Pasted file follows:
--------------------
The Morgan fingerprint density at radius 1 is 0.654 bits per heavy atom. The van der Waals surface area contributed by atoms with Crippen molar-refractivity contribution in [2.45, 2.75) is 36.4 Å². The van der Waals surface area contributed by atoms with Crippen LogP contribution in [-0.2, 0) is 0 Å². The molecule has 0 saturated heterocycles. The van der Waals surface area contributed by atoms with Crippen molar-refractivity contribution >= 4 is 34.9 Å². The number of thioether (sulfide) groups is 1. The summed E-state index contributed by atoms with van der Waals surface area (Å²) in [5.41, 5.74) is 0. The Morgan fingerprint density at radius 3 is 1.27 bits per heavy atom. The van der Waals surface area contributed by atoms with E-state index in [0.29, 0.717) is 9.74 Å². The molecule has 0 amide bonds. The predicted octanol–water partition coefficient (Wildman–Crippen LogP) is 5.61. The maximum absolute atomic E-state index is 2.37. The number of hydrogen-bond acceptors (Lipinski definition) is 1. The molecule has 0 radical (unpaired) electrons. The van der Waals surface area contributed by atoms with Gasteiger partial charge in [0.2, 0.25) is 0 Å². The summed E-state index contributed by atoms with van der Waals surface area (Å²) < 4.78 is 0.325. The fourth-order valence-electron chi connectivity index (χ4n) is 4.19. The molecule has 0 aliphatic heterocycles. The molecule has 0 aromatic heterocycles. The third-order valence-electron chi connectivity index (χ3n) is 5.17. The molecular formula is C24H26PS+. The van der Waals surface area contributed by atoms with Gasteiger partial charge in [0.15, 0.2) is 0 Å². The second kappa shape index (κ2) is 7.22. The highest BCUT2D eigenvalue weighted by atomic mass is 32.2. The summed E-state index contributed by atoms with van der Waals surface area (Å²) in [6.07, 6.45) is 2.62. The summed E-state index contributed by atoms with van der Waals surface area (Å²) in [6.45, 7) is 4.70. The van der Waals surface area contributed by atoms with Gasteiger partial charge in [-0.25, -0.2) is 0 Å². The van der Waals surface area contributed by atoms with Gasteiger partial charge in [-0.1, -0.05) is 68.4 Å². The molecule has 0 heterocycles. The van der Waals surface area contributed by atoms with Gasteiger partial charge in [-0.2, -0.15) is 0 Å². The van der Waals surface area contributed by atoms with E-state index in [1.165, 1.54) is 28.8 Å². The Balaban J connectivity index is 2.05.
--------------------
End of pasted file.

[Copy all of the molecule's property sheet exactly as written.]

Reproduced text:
The Morgan fingerprint density at radius 1 is 0.654 bits per heavy atom. The van der Waals surface area contributed by atoms with Crippen molar-refractivity contribution in [2.45, 2.75) is 36.4 Å². The van der Waals surface area contributed by atoms with Crippen LogP contribution in [-0.2, 0) is 0 Å². The molecule has 0 saturated heterocycles. The van der Waals surface area contributed by atoms with Crippen molar-refractivity contribution >= 4 is 34.9 Å². The number of thioether (sulfide) groups is 1. The summed E-state index contributed by atoms with van der Waals surface area (Å²) in [5.41, 5.74) is 0. The Morgan fingerprint density at radius 3 is 1.27 bits per heavy atom. The van der Waals surface area contributed by atoms with E-state index in [0.29, 0.717) is 9.74 Å². The molecule has 0 amide bonds. The predicted octanol–water partition coefficient (Wildman–Crippen LogP) is 5.61. The maximum absolute atomic E-state index is 2.37. The number of hydrogen-bond acceptors (Lipinski definition) is 1. The molecule has 0 radical (unpaired) electrons. The van der Waals surface area contributed by atoms with Gasteiger partial charge in [0.2, 0.25) is 0 Å². The summed E-state index contributed by atoms with van der Waals surface area (Å²) < 4.78 is 0.325. The fourth-order valence-electron chi connectivity index (χ4n) is 4.19. The molecule has 0 aliphatic heterocycles. The molecule has 0 aromatic heterocycles. The third-order valence-electron chi connectivity index (χ3n) is 5.17. The molecular formula is C24H26PS+. The van der Waals surface area contributed by atoms with Gasteiger partial charge in [0.15, 0.2) is 0 Å². The second kappa shape index (κ2) is 7.22. The highest BCUT2D eigenvalue weighted by atomic mass is 32.2. The summed E-state index contributed by atoms with van der Waals surface area (Å²) in [6.07, 6.45) is 2.62. The summed E-state index contributed by atoms with van der Waals surface area (Å²) in [6.45, 7) is 4.70. The van der Waals surface area contributed by atoms with Gasteiger partial charge in [-0.25, -0.2) is 0 Å². The van der Waals surface area contributed by atoms with Gasteiger partial charge in [-0.1, -0.05) is 68.4 Å². The molecule has 0 heterocycles. The van der Waals surface area contributed by atoms with Gasteiger partial charge in [-0.2, -0.15) is 0 Å². The van der Waals surface area contributed by atoms with E-state index in [1.165, 1.54) is 28.8 Å². The Balaban J connectivity index is 2.05.